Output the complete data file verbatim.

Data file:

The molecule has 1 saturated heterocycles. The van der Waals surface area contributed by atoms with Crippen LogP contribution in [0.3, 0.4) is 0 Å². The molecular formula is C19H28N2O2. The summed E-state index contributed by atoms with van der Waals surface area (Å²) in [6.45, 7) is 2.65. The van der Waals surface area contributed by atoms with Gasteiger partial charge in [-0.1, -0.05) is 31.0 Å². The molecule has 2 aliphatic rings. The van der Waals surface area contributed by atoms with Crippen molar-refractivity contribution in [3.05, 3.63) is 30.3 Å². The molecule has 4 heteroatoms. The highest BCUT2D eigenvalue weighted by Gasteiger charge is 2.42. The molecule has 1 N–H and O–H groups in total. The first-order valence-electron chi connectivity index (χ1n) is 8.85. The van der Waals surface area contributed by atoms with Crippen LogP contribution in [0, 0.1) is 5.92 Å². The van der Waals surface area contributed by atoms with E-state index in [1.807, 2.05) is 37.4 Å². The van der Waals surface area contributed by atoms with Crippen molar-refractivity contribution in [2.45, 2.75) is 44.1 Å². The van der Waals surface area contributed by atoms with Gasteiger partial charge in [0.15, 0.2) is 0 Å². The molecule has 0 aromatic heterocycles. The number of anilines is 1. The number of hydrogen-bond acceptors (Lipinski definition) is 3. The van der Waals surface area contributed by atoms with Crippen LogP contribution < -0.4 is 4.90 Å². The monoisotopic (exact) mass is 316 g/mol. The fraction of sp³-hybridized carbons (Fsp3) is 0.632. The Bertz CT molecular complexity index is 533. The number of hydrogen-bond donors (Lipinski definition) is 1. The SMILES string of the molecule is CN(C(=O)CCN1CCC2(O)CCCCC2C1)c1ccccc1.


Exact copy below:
The molecule has 1 saturated heterocycles. The van der Waals surface area contributed by atoms with Crippen LogP contribution in [0.3, 0.4) is 0 Å². The molecular formula is C19H28N2O2. The summed E-state index contributed by atoms with van der Waals surface area (Å²) in [6.45, 7) is 2.65. The van der Waals surface area contributed by atoms with Gasteiger partial charge in [-0.1, -0.05) is 31.0 Å². The molecule has 2 aliphatic rings. The van der Waals surface area contributed by atoms with Crippen molar-refractivity contribution in [3.05, 3.63) is 30.3 Å². The molecule has 4 heteroatoms. The highest BCUT2D eigenvalue weighted by Gasteiger charge is 2.42. The molecule has 1 N–H and O–H groups in total. The first-order valence-electron chi connectivity index (χ1n) is 8.85. The van der Waals surface area contributed by atoms with Crippen LogP contribution in [0, 0.1) is 5.92 Å². The van der Waals surface area contributed by atoms with E-state index in [1.807, 2.05) is 37.4 Å². The van der Waals surface area contributed by atoms with Crippen molar-refractivity contribution in [2.45, 2.75) is 44.1 Å². The van der Waals surface area contributed by atoms with Gasteiger partial charge in [0.15, 0.2) is 0 Å². The molecule has 0 aromatic heterocycles. The number of anilines is 1. The number of hydrogen-bond acceptors (Lipinski definition) is 3. The van der Waals surface area contributed by atoms with Crippen LogP contribution < -0.4 is 4.90 Å². The monoisotopic (exact) mass is 316 g/mol. The fraction of sp³-hybridized carbons (Fsp3) is 0.632. The Bertz CT molecular complexity index is 533. The number of hydrogen-bond donors (Lipinski definition) is 1. The SMILES string of the molecule is CN(C(=O)CCN1CCC2(O)CCCCC2C1)c1ccccc1.